A Bittersweet Life

It’s very impressive how a single piece of music is able to determine one’s subconscious state, moving his heart and soul.

A disciple asked his master, “Do the leaves flow or is it the wind?” His master replied, “No, it is the heart and the mind.”

Just like how the movie A Bittersweet Life (2005) brilliantly portrayed, I saw how the leaves flowing by the air while I was driving from work and somehow I could feel the air brushed on my face even though the windows were all closed.

And I still precisely recall the magnificent notes of its powerful score. One blood-bathed story about mobs where you witness such horrific ruthless crime but it ironically has got a really splendid score.

It interprets a loneliness that drives you dreaming of warmth, a kind of warmth you cannot get from tools you can easily buy. It takes utilizing your eyes, heart and soul to accomplish the emotion you’ve been dying to feel, no matter how deniable you make your mind up.

That the truth of life is finally all about being in love. Say it in another language, word, writing … when you are invoked at the idea of staying, of the warmth of sunlight, of beautiful calming music, of tears falling through your cheeks, of embracement and jolly to be with somebody, of the unusual ability over sensing how the future would be, then it’s humanly, bitterly, love.

One late autumn night, the disciple awoke crying. So the master asked the disciple, “Did you have a nightmare?” “No.” “Did you have a sad dream?” “No,” said the disciple. “I had a sweet dream.” “Then why are you crying so sadly?” The disciple wiped his tears away and quietly answered, “Because the dream I had can’t come true.”


She was typing on her computer that noon when the sound of roaring thunderstorm disrupted her concentration. She had been working hard for so many painful yet raging hours that even just glancing to the window was none that she could have thought of. She was writing a story about a faux pink leather handbag her grandmother had given her as a birthday present, with a funny note on the inside which says something awful about some homicides happened decades earlier and they got things to do with her grandfather. It was not gruesome at all, it was a depressing story. While writing she could not bear not to cry and furious at the same time. She needed to simplify how she feels, wiping the wasted tears away, and that’s when she looked up on the window, to see the silent drops from the sky, pixilating the glass, blurring the garden. The thunderstorm kept on bellowing. She wiped her tears with the fifth tissue paper.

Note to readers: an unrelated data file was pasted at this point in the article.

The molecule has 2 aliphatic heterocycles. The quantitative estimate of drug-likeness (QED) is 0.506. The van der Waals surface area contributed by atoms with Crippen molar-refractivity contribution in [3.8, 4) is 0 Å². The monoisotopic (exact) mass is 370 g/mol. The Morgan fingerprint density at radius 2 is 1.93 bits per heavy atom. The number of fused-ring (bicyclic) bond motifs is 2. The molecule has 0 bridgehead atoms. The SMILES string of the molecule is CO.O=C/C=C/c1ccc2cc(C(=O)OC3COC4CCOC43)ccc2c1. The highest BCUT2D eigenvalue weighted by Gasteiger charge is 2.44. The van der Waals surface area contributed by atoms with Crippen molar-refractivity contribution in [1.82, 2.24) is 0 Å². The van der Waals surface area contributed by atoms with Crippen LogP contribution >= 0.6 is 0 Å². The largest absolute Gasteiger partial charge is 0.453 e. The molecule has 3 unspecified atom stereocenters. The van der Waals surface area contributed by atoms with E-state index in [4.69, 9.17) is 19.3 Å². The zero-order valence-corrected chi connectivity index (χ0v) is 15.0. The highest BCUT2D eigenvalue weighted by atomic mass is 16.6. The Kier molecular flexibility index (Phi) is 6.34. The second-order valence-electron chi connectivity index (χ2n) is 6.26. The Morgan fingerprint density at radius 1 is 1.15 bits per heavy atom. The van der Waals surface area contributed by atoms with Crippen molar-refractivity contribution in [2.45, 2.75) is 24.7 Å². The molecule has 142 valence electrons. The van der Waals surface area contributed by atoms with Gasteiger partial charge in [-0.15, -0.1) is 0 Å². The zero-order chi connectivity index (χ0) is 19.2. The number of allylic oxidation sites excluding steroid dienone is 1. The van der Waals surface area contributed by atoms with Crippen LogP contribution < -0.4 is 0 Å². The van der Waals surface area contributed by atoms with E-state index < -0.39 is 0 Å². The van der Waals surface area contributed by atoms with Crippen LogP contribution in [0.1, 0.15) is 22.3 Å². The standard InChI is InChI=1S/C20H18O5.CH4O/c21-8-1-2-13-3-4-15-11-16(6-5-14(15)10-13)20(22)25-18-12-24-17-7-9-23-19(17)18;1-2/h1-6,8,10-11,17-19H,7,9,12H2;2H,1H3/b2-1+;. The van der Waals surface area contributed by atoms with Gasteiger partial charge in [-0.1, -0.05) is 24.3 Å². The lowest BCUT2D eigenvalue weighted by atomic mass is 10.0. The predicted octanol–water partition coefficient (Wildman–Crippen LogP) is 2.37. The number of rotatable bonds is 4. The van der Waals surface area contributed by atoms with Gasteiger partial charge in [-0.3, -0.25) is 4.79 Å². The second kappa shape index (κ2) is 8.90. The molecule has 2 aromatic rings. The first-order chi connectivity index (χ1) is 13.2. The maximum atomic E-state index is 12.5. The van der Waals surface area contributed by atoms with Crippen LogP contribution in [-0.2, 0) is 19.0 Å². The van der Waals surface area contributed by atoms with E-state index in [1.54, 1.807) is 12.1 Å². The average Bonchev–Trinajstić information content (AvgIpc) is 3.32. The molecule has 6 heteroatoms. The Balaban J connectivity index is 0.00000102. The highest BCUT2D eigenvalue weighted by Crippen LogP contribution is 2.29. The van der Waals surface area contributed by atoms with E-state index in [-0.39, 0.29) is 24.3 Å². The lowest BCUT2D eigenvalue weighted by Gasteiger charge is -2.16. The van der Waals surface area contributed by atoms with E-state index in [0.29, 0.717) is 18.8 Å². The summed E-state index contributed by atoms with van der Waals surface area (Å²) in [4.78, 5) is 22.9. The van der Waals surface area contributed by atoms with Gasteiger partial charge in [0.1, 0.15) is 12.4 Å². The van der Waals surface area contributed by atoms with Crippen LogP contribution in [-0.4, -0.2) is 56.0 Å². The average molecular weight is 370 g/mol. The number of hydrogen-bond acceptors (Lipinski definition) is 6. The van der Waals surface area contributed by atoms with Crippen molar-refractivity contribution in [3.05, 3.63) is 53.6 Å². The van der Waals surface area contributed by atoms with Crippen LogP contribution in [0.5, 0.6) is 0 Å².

The Sun Beneath The Clouds

We don’t need to visit places which names we can’t pronounce, we don’t need to book an expensive flight and stay at fancy hotels, we don’t even need to search for pleasure by having a lot of high end gadgets.

Whenever I feel some kind of weary and it happens to be at a bright sunny day, I look up to see the sky which I never intended to. I just look up. And how I see such a graceful sightseeing above that I have to look back and then stare for seconds.

It is the sun beneath the clouds.

How we can always admire the beauty of the flashy sun with half of its feature concealed by the atmospheric clump of cottonish clouds up in the clear blue sky, and the light radiates the whole surroundings.

Imagine a day not too warm, not too chill, but it’s a rather pleasant weather where you may feel like moving your feet around the sidewalk to enjoy the sceneries, flowers blooming and birds chirping. It’s probably not real but hey, believe me, it’s what people want, at least it’s what comes to my mind everytime I picture a kind of ideal place to live in.

And it sets back my overall mood, heart and brain. It’s like having a sip of ginger coffee, only healthier and cheaper. It’s such a pleasure by just viewing the magnificent scene.